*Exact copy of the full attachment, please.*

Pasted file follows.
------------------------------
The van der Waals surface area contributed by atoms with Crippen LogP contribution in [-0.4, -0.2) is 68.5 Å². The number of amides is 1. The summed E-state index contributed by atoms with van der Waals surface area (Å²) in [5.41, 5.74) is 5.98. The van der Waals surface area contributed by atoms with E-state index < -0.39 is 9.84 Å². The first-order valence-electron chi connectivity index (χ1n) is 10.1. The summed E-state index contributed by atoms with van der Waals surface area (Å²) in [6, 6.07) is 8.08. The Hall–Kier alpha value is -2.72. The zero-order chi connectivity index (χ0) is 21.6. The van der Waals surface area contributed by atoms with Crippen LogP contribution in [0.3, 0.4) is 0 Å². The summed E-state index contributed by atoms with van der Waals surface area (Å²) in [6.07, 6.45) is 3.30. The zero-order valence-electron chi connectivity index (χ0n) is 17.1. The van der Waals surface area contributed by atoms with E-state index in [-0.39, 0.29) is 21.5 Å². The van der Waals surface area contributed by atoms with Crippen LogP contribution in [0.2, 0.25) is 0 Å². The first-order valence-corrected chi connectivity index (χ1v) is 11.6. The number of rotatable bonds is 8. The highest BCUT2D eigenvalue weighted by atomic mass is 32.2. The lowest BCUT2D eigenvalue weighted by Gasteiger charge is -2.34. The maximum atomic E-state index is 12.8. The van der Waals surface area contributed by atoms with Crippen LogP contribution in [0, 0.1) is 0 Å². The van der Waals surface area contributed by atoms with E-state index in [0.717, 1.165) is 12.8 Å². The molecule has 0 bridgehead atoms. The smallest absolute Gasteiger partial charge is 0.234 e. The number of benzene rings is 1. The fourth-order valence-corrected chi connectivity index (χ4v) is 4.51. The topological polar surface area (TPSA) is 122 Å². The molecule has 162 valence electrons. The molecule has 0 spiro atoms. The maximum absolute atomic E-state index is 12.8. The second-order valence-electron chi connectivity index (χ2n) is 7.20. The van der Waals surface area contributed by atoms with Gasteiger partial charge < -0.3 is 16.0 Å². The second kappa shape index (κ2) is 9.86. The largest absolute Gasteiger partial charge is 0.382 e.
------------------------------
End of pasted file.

The van der Waals surface area contributed by atoms with Crippen LogP contribution in [-0.4, -0.2) is 68.5 Å². The number of amides is 1. The summed E-state index contributed by atoms with van der Waals surface area (Å²) in [5.41, 5.74) is 5.98. The van der Waals surface area contributed by atoms with E-state index < -0.39 is 9.84 Å². The first-order valence-electron chi connectivity index (χ1n) is 10.1. The summed E-state index contributed by atoms with van der Waals surface area (Å²) in [6, 6.07) is 8.08. The Hall–Kier alpha value is -2.72. The zero-order chi connectivity index (χ0) is 21.6. The van der Waals surface area contributed by atoms with Crippen LogP contribution in [0.3, 0.4) is 0 Å². The summed E-state index contributed by atoms with van der Waals surface area (Å²) in [6.07, 6.45) is 3.30. The zero-order valence-electron chi connectivity index (χ0n) is 17.1. The van der Waals surface area contributed by atoms with E-state index in [-0.39, 0.29) is 21.5 Å². The van der Waals surface area contributed by atoms with Crippen LogP contribution in [0.2, 0.25) is 0 Å². The first-order valence-corrected chi connectivity index (χ1v) is 11.6. The number of rotatable bonds is 8. The highest BCUT2D eigenvalue weighted by atomic mass is 32.2. The lowest BCUT2D eigenvalue weighted by Gasteiger charge is -2.34. The maximum atomic E-state index is 12.8. The van der Waals surface area contributed by atoms with Crippen LogP contribution in [0, 0.1) is 0 Å². The van der Waals surface area contributed by atoms with E-state index in [0.717, 1.165) is 12.8 Å². The molecule has 0 bridgehead atoms. The smallest absolute Gasteiger partial charge is 0.234 e. The number of benzene rings is 1. The fourth-order valence-corrected chi connectivity index (χ4v) is 4.51. The topological polar surface area (TPSA) is 122 Å². The molecule has 162 valence electrons. The molecule has 0 spiro atoms. The maximum absolute atomic E-state index is 12.8. The second-order valence-electron chi connectivity index (χ2n) is 7.20. The van der Waals surface area contributed by atoms with Gasteiger partial charge < -0.3 is 16.0 Å². The second kappa shape index (κ2) is 9.86. The largest absolute Gasteiger partial charge is 0.382 e.